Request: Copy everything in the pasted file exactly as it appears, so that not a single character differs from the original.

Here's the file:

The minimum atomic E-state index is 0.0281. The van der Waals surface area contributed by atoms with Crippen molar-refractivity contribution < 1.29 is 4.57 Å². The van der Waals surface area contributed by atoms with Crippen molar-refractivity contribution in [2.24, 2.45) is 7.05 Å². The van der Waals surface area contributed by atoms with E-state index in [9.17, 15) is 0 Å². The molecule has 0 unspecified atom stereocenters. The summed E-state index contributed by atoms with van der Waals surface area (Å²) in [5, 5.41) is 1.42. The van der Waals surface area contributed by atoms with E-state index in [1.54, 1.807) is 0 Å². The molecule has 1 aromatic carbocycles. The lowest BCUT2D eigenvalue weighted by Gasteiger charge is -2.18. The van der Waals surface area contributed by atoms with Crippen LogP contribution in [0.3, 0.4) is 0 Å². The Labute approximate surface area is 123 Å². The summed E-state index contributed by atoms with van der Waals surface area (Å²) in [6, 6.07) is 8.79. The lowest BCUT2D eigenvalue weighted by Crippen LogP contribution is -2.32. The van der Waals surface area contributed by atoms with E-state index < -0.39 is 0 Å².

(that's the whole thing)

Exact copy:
The minimum atomic E-state index is 0.0281. The van der Waals surface area contributed by atoms with Crippen molar-refractivity contribution < 1.29 is 4.57 Å². The van der Waals surface area contributed by atoms with Crippen molar-refractivity contribution in [2.24, 2.45) is 7.05 Å². The van der Waals surface area contributed by atoms with E-state index in [9.17, 15) is 0 Å². The molecule has 0 unspecified atom stereocenters. The summed E-state index contributed by atoms with van der Waals surface area (Å²) in [5, 5.41) is 1.42. The van der Waals surface area contributed by atoms with E-state index in [1.54, 1.807) is 0 Å². The molecule has 1 aromatic carbocycles. The lowest BCUT2D eigenvalue weighted by Gasteiger charge is -2.18. The van der Waals surface area contributed by atoms with Crippen LogP contribution in [0.3, 0.4) is 0 Å². The Labute approximate surface area is 123 Å². The summed E-state index contributed by atoms with van der Waals surface area (Å²) in [6, 6.07) is 8.79. The lowest BCUT2D eigenvalue weighted by Crippen LogP contribution is -2.32. The van der Waals surface area contributed by atoms with E-state index < -0.39 is 0 Å².